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Representing Difficult Histories in the museum: Virtual and Augmented Reality as Tools for Communicating Difficult and Dissonant Histories.

Pickard, Zoë Faye (2022) Representing Difficult Histories in the museum: Virtual and Augmented Reality as Tools for Communicating Difficult and Dissonant Histories. Doctoral Dissertation, University of Pittsburgh. (Unpublished)

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Museums have often avoided displaying difficult and controversial historical subject matters in favor of more commercial and celebratory topics. The display of these difficult histories has now become a significant topic of debate within the museum community; the shift in this emphasis coincides with a rise in dark tourism and a movement by the museum to reach the visitor on a more personal level. Representing history through the stories of individuals to promote personal meaning-making, also brings into focus the responsibility of displaying a more holistic representation of the lived past. This representation of the problematic elements of the past presents a unique set of considerations and opportunities that need to be explored.
As museums develop these aspects of interpretation, and new opportunities afforded by technological advancement emerge, it is vital to investigate how visitors interact with information in this environment. Within the current information climate, the boundaries between library science, archive, and museum fields have become blurred. The use of emergent technologies is a particularly well-suited space to utilize human information interaction theory to explore the issues relating to visitor or user experience.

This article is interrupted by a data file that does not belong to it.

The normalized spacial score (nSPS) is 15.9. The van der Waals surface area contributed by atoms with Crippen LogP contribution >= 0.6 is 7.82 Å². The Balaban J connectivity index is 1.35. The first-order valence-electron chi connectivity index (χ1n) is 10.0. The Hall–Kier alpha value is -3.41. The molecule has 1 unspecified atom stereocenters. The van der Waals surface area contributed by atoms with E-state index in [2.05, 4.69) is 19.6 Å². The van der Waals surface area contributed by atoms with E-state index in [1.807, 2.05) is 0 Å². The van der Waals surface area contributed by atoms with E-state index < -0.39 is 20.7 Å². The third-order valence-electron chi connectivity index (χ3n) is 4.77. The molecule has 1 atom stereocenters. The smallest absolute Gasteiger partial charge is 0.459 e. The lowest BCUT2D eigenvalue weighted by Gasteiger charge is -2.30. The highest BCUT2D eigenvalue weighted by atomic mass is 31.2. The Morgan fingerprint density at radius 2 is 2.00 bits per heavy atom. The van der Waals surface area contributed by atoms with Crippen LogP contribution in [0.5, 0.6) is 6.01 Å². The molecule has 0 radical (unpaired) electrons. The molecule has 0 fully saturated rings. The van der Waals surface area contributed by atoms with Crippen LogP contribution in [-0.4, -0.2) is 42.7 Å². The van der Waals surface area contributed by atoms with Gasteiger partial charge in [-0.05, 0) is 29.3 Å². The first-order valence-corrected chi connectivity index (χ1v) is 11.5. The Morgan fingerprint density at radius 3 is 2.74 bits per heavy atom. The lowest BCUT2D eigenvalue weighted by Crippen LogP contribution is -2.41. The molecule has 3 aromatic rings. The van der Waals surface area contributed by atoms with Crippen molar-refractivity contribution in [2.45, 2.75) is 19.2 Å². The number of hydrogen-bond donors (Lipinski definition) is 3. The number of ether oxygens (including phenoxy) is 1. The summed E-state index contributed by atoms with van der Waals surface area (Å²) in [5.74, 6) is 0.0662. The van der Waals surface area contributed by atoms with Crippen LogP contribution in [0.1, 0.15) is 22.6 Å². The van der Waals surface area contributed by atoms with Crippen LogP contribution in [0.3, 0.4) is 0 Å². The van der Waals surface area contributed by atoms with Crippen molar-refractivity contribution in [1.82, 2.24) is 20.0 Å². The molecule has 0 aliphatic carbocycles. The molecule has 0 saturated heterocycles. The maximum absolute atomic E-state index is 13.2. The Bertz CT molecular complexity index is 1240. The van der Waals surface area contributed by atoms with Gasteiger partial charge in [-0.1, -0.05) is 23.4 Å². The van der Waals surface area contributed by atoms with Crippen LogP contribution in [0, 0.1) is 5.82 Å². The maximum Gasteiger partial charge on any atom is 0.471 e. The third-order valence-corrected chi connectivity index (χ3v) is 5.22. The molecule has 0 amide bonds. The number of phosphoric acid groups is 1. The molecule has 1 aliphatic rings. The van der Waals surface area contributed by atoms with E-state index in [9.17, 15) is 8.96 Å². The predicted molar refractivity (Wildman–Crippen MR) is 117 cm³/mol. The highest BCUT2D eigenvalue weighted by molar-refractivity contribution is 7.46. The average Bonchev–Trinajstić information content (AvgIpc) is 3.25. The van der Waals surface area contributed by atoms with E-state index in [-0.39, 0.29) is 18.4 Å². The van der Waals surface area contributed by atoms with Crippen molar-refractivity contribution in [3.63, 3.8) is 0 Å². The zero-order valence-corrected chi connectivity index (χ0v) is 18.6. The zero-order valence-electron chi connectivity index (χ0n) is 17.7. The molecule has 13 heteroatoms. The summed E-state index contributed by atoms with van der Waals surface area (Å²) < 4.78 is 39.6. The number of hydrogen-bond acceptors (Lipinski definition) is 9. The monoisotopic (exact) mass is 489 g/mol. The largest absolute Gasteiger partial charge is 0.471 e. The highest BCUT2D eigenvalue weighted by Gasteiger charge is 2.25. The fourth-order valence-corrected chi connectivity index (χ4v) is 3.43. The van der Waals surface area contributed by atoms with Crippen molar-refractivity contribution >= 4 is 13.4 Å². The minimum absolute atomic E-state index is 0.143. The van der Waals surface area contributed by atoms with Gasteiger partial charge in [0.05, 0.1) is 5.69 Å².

This thesis investigates the influence and potential impact that display medium has on information interactions within this context. Specifically, how virtual reality (VR) and augmented reality (AR) may influence human information interactions with difficult historical topics. A qualitative approach has been employed to explore these interactions with a focus on the visitor’s perceptions of their experiences of, and with, difficult histories. This research has identified ways in which the use of these technologies’ affects visitor responses to displays of difficult histories. Visitors across the full data set communicated the beneficial nature of both VR and AR in the understanding and experience of difficult topics.
This research provides a foundation for further research which could lead to the development of professional practice guidelines for the use of VR and AR in enhancing visitor responses and understanding. This has the potential to bridge the information or “otherness” gap which often exists in this context.


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Item Type: University of Pittsburgh ETD
Status: Unpublished
CreatorsEmailPitt UsernameORCID
Pickard, Zoë Fayezfp2@pitt.eduzfp20000-0002-0080-6608
ETD Committee:
TitleMemberEmail AddressPitt UsernameORCID
Thesis AdvisorCurrier, Jameskcurrier@pitt.edukcurrier
Committee MemberLangmead, Alisonadlangmead@pitt.eduadlangmead
Committee MemberBiehl, Jacobbiehl@pitt.edubiehl
Committee MemberBowler, Leannelbowler@pratt.edulbowler
Date: 6 September 2022
Date Type: Publication
Defense Date: 12 July 2022
Approval Date: 6 September 2022
Submission Date: 29 August 2022
Access Restriction: No restriction; Release the ETD for access worldwide immediately.
Number of Pages: 225
Institution: University of Pittsburgh
Schools and Programs: School of Computing and Information > Library and Information Science
Degree: PhD - Doctor of Philosophy
Thesis Type: Doctoral Dissertation
Refereed: Yes
Uncontrolled Keywords: VR, AR, Difficult histories, dark tourism, human information interaction, information behavior,
Related URLs:
Date Deposited: 06 Sep 2022 20:34
Last Modified: 06 Sep 2022 20:34


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